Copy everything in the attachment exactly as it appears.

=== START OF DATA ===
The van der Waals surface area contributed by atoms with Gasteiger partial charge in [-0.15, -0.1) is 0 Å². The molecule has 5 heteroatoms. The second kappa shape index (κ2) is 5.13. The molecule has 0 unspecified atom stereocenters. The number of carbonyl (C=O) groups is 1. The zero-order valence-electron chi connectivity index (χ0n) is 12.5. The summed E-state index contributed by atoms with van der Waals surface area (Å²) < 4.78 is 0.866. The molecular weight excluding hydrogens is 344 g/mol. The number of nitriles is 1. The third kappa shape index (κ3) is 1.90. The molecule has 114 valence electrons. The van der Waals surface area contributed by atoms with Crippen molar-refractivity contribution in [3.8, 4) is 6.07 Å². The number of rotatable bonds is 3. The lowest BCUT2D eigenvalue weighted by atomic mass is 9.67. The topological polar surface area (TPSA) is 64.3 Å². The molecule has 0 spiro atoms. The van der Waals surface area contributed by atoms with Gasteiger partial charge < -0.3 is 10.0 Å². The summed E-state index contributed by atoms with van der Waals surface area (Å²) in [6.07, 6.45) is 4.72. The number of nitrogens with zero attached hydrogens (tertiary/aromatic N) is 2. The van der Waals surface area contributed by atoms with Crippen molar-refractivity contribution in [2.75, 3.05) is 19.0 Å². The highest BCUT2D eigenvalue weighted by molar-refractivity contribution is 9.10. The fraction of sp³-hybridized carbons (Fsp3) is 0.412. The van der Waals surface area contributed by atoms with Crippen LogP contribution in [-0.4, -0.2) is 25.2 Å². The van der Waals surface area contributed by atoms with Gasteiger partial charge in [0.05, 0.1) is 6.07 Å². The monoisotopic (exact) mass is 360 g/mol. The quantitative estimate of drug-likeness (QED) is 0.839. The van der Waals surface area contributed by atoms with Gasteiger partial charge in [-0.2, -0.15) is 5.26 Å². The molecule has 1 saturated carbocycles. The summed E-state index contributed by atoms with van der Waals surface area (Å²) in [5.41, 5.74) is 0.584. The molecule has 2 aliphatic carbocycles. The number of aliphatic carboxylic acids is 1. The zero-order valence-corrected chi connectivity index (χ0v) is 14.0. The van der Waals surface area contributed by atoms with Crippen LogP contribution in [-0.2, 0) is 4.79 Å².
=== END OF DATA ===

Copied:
The van der Waals surface area contributed by atoms with Gasteiger partial charge in [-0.15, -0.1) is 0 Å². The molecule has 5 heteroatoms. The second kappa shape index (κ2) is 5.13. The molecule has 0 unspecified atom stereocenters. The number of carbonyl (C=O) groups is 1. The zero-order valence-electron chi connectivity index (χ0n) is 12.5. The summed E-state index contributed by atoms with van der Waals surface area (Å²) < 4.78 is 0.866. The molecular weight excluding hydrogens is 344 g/mol. The number of nitriles is 1. The third kappa shape index (κ3) is 1.90. The molecule has 114 valence electrons. The van der Waals surface area contributed by atoms with Crippen molar-refractivity contribution in [3.8, 4) is 6.07 Å². The number of rotatable bonds is 3. The lowest BCUT2D eigenvalue weighted by atomic mass is 9.67. The topological polar surface area (TPSA) is 64.3 Å². The molecule has 0 spiro atoms. The van der Waals surface area contributed by atoms with Gasteiger partial charge < -0.3 is 10.0 Å². The summed E-state index contributed by atoms with van der Waals surface area (Å²) in [6.07, 6.45) is 4.72. The number of nitrogens with zero attached hydrogens (tertiary/aromatic N) is 2. The van der Waals surface area contributed by atoms with Crippen molar-refractivity contribution in [2.75, 3.05) is 19.0 Å². The highest BCUT2D eigenvalue weighted by molar-refractivity contribution is 9.10. The fraction of sp³-hybridized carbons (Fsp3) is 0.412. The van der Waals surface area contributed by atoms with Crippen LogP contribution in [-0.4, -0.2) is 25.2 Å². The van der Waals surface area contributed by atoms with Gasteiger partial charge in [0.05, 0.1) is 6.07 Å². The monoisotopic (exact) mass is 360 g/mol. The quantitative estimate of drug-likeness (QED) is 0.839. The van der Waals surface area contributed by atoms with Gasteiger partial charge in [-0.2, -0.15) is 5.26 Å². The molecule has 1 saturated carbocycles. The summed E-state index contributed by atoms with van der Waals surface area (Å²) in [5.41, 5.74) is 0.584. The molecule has 2 aliphatic carbocycles. The number of aliphatic carboxylic acids is 1. The zero-order valence-corrected chi connectivity index (χ0v) is 14.0. The van der Waals surface area contributed by atoms with Crippen LogP contribution in [-0.2, 0) is 4.79 Å².